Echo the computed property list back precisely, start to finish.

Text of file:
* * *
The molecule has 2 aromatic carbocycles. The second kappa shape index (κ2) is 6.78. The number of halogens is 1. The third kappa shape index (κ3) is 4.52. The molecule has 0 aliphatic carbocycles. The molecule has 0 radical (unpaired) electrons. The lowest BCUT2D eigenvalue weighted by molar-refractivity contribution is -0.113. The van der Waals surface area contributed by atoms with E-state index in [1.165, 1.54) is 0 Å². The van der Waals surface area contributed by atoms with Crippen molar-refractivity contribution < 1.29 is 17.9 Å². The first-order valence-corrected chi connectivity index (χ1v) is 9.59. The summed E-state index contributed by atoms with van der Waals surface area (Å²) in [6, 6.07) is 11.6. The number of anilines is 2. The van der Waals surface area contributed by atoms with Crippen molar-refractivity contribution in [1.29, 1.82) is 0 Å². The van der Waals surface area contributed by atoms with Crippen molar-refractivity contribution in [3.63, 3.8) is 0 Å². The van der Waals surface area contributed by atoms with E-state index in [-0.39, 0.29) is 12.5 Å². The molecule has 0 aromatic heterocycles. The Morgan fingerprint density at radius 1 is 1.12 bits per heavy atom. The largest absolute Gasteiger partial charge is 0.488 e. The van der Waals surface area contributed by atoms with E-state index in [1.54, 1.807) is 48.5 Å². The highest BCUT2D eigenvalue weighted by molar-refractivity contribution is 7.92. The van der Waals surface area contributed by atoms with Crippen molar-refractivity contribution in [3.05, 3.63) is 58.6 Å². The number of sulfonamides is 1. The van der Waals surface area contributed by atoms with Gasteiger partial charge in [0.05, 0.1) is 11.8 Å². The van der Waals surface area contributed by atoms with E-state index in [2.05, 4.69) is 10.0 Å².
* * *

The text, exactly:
The molecule has 2 aromatic carbocycles. The second kappa shape index (κ2) is 6.78. The number of halogens is 1. The third kappa shape index (κ3) is 4.52. The molecule has 0 aliphatic carbocycles. The molecule has 0 radical (unpaired) electrons. The lowest BCUT2D eigenvalue weighted by molar-refractivity contribution is -0.113. The van der Waals surface area contributed by atoms with E-state index in [1.165, 1.54) is 0 Å². The van der Waals surface area contributed by atoms with Crippen molar-refractivity contribution < 1.29 is 17.9 Å². The first-order valence-corrected chi connectivity index (χ1v) is 9.59. The summed E-state index contributed by atoms with van der Waals surface area (Å²) in [6, 6.07) is 11.6. The number of anilines is 2. The van der Waals surface area contributed by atoms with Crippen molar-refractivity contribution in [1.29, 1.82) is 0 Å². The van der Waals surface area contributed by atoms with Crippen molar-refractivity contribution in [3.63, 3.8) is 0 Å². The van der Waals surface area contributed by atoms with E-state index in [-0.39, 0.29) is 12.5 Å². The molecule has 0 aromatic heterocycles. The Morgan fingerprint density at radius 1 is 1.12 bits per heavy atom. The largest absolute Gasteiger partial charge is 0.488 e. The van der Waals surface area contributed by atoms with E-state index in [1.54, 1.807) is 48.5 Å². The highest BCUT2D eigenvalue weighted by molar-refractivity contribution is 7.92. The van der Waals surface area contributed by atoms with Crippen molar-refractivity contribution in [3.05, 3.63) is 58.6 Å². The number of sulfonamides is 1. The van der Waals surface area contributed by atoms with Gasteiger partial charge in [0.05, 0.1) is 11.8 Å². The van der Waals surface area contributed by atoms with E-state index in [2.05, 4.69) is 10.0 Å².